Real Life on a Budget: Eleanor's Money Saving Tips & Ideas

Budget Living

I wouldn't consider myself an overly thrifty person: I like my foreign travel and my creature comforts, and I've chosen to live in one of the most expensive cities on earth. Still, I manage to live debt-free, and my savings account grows every month, so I must be doing something right. I recently had a think about all the ways I save money, so read on for some real-life tips.

Bring your lunch to work. This is probably the single biggest thing that I do to save money, and I have done for most of my working life. This also helps me not waste food, as the concept of "leftovers" doesn't really exist in my household.

Save first, shop later. Years ago, I used to budget for the month, follow it to the best of my ability, and then transfer whatever was leftover into my savings at the end of the month. That was dumb. Now I have my allotted monthly savings come out of my account on the same day as my rent. Since I never really "see" that money in my bank account, I don't even consider it later in the month when I want to get spendy.

Embrace hand-me-downs. I swear, half the stuff I own belonged to somebody else first, from cooking equipment pilfered (with permission) from my grandmother's kitchen, to a whole set of tableware that was my sister's, to art from my parents' walls. My wardrobe isn't immune, either: my best friend is a super-talented handbag designer with a generous way with samples (see above), so I pretty much haven't bought a bag in about five years. In turn, I pass things on to friends when I no longer want them, so it goes full circle.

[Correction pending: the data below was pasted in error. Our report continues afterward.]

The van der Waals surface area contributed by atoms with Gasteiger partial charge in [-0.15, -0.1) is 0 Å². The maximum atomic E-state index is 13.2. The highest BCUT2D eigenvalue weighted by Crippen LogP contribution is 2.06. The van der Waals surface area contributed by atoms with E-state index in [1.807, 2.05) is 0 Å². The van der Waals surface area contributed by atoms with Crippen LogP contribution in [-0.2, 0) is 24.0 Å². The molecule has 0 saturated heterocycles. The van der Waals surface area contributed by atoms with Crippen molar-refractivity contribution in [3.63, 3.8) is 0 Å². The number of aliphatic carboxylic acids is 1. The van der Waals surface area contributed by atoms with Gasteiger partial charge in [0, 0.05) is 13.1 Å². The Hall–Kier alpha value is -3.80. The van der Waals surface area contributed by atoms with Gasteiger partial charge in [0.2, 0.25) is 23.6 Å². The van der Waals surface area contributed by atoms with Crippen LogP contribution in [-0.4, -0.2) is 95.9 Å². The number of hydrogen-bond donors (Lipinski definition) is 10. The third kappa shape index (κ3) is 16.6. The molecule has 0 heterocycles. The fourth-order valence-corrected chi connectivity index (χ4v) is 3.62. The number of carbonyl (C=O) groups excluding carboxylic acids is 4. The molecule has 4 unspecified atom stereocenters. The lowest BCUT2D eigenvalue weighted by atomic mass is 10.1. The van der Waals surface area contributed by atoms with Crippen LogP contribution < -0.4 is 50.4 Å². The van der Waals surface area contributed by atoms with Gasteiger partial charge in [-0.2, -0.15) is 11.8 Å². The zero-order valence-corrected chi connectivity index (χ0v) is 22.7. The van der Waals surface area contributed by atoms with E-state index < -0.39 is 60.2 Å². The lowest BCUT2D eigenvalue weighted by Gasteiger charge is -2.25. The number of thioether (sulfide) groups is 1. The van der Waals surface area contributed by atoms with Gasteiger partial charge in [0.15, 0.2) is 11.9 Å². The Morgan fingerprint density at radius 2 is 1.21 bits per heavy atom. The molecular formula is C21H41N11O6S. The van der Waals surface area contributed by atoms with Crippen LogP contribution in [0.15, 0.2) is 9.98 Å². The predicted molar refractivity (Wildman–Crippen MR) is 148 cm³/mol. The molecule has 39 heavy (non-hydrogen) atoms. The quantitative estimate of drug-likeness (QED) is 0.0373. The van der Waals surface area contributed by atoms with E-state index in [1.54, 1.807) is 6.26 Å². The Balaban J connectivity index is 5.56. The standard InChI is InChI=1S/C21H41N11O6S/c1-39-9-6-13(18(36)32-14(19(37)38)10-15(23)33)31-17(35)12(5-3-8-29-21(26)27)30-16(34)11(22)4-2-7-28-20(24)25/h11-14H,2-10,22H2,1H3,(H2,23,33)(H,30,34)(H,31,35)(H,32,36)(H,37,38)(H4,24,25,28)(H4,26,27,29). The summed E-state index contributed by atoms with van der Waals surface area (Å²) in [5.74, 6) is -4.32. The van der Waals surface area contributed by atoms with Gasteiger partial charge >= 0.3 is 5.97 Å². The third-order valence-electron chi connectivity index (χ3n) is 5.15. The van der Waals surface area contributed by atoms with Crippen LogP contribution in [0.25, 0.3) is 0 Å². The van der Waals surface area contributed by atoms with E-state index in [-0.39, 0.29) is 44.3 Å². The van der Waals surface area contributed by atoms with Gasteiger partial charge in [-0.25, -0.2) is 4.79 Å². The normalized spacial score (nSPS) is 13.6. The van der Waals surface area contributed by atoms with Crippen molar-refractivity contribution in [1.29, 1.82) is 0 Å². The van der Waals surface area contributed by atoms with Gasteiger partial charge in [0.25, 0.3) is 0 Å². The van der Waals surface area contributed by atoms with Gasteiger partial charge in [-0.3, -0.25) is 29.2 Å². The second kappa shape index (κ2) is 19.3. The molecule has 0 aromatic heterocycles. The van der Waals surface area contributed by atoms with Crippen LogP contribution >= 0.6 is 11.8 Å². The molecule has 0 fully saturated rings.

Made do and mend. I do a lot of alterations, mending and adaptation when it comes to my wardrobe. Granted, my fashion design degree might give me a bit of an edge with all that sewing, but I've also been known to get shoes re-soled several times, or dye items that are faded or stained.

Move things around. For those who love to decorate, having little disposable income with which to do so can be a major drag. I combat the urge to spend by mixing up what I do have: the cushions on my sofa get moved to my bed (and vice versa), my gallery wall gets a makeover now and then, and my shelves get rearranged. It distracts me from those moments when I just want more, and makes my home feel refreshed.

Find free fun. I'm lucky that in London, most of the museums and art galleries are free, and I definitely take advantage of that. But my hunt for cheap entertainment goes even further; my friends love picnics in the park as much or more than we do meals in restaurants, and my monthly Netflix subscription more than makes up for the fact that I rarely see a film in the cinema these days. In terms of exercise, I'm a park runner rather than a gym-goer, which saves even more.

Find ways to make extra dough. I hold down a full-time job with an architecture firm, but given my never-sit-still personality (and my penchant for regular European mini-breaks), I go a little further when it comes to generating income. I offer freelance design services to private clients around London, not to mention moonlighting here at Apartment Therapy. Maybe having three jobs isn't practical for everyone (or even for me, some of the time!), but if you have the drive, you might turn a hobby or overlooked skill into a little side venture.

(Image credits: Eleanor Büsing)